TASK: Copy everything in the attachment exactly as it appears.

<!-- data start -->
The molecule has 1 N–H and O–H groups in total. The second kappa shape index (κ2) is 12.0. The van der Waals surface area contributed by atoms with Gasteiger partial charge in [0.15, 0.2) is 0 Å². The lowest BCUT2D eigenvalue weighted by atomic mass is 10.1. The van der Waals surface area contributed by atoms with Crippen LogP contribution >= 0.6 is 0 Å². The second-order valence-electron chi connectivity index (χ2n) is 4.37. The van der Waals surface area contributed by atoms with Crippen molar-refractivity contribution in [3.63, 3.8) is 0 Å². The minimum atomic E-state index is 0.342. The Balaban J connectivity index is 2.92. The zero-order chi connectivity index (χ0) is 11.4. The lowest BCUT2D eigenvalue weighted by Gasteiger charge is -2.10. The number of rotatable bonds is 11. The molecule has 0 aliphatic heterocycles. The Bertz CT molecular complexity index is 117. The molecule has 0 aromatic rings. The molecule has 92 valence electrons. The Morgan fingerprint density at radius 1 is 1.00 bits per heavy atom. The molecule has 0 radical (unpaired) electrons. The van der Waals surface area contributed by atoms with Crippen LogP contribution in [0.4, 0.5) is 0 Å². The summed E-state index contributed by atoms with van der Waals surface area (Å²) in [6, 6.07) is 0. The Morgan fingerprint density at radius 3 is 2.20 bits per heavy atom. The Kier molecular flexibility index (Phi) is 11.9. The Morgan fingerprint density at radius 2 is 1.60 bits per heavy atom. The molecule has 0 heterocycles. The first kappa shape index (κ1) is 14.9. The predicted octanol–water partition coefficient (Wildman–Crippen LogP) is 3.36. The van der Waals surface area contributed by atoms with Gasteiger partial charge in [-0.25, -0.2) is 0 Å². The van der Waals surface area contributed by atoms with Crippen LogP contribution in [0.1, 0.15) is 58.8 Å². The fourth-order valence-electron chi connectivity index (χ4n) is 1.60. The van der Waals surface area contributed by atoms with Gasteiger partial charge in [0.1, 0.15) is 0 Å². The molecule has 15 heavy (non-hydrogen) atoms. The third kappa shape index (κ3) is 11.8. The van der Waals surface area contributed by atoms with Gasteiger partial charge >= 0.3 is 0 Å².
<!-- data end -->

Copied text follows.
The molecule has 1 N–H and O–H groups in total. The second kappa shape index (κ2) is 12.0. The van der Waals surface area contributed by atoms with Gasteiger partial charge in [0.15, 0.2) is 0 Å². The lowest BCUT2D eigenvalue weighted by atomic mass is 10.1. The van der Waals surface area contributed by atoms with Crippen LogP contribution >= 0.6 is 0 Å². The second-order valence-electron chi connectivity index (χ2n) is 4.37. The van der Waals surface area contributed by atoms with Crippen molar-refractivity contribution in [3.63, 3.8) is 0 Å². The minimum atomic E-state index is 0.342. The Balaban J connectivity index is 2.92. The zero-order chi connectivity index (χ0) is 11.4. The lowest BCUT2D eigenvalue weighted by Gasteiger charge is -2.10. The number of rotatable bonds is 11. The molecule has 0 aliphatic heterocycles. The Bertz CT molecular complexity index is 117. The molecule has 0 aromatic rings. The molecule has 92 valence electrons. The Morgan fingerprint density at radius 1 is 1.00 bits per heavy atom. The molecule has 0 radical (unpaired) electrons. The van der Waals surface area contributed by atoms with Crippen LogP contribution in [0.4, 0.5) is 0 Å². The summed E-state index contributed by atoms with van der Waals surface area (Å²) in [6, 6.07) is 0. The Morgan fingerprint density at radius 3 is 2.20 bits per heavy atom. The Kier molecular flexibility index (Phi) is 11.9. The Morgan fingerprint density at radius 2 is 1.60 bits per heavy atom. The molecule has 0 heterocycles. The first kappa shape index (κ1) is 14.9. The predicted octanol–water partition coefficient (Wildman–Crippen LogP) is 3.36. The van der Waals surface area contributed by atoms with Gasteiger partial charge in [-0.25, -0.2) is 0 Å². The van der Waals surface area contributed by atoms with Crippen LogP contribution in [0.1, 0.15) is 58.8 Å². The fourth-order valence-electron chi connectivity index (χ4n) is 1.60. The van der Waals surface area contributed by atoms with Gasteiger partial charge in [0.1, 0.15) is 0 Å². The molecule has 15 heavy (non-hydrogen) atoms. The third kappa shape index (κ3) is 11.8. The van der Waals surface area contributed by atoms with Gasteiger partial charge >= 0.3 is 0 Å².